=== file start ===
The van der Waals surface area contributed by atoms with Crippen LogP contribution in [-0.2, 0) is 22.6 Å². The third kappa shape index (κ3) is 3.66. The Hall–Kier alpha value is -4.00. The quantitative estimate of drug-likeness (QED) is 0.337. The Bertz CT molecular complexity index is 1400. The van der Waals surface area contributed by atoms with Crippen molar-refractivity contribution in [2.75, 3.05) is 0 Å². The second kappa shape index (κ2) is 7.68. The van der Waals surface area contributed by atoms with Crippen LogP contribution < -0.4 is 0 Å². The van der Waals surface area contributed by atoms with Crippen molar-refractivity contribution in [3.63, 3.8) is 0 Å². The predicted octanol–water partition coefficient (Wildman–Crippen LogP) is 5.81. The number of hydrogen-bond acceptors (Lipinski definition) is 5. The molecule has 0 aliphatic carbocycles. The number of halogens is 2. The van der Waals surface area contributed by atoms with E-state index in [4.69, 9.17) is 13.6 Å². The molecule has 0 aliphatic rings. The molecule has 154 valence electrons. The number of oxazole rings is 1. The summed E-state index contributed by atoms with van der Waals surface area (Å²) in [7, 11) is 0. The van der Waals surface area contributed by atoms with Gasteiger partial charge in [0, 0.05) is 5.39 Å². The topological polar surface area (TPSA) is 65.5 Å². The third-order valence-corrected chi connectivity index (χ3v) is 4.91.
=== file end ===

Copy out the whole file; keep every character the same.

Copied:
The van der Waals surface area contributed by atoms with Crippen LogP contribution in [-0.2, 0) is 22.6 Å². The third kappa shape index (κ3) is 3.66. The Hall–Kier alpha value is -4.00. The quantitative estimate of drug-likeness (QED) is 0.337. The Bertz CT molecular complexity index is 1400. The van der Waals surface area contributed by atoms with Crippen molar-refractivity contribution in [2.75, 3.05) is 0 Å². The second kappa shape index (κ2) is 7.68. The van der Waals surface area contributed by atoms with Crippen LogP contribution < -0.4 is 0 Å². The van der Waals surface area contributed by atoms with Crippen molar-refractivity contribution in [3.63, 3.8) is 0 Å². The predicted octanol–water partition coefficient (Wildman–Crippen LogP) is 5.81. The number of hydrogen-bond acceptors (Lipinski definition) is 5. The molecule has 0 aliphatic carbocycles. The number of halogens is 2. The van der Waals surface area contributed by atoms with E-state index in [4.69, 9.17) is 13.6 Å². The molecule has 0 aliphatic rings. The molecule has 154 valence electrons. The number of oxazole rings is 1. The summed E-state index contributed by atoms with van der Waals surface area (Å²) in [7, 11) is 0. The van der Waals surface area contributed by atoms with Gasteiger partial charge in [0, 0.05) is 5.39 Å². The topological polar surface area (TPSA) is 65.5 Å². The third-order valence-corrected chi connectivity index (χ3v) is 4.91.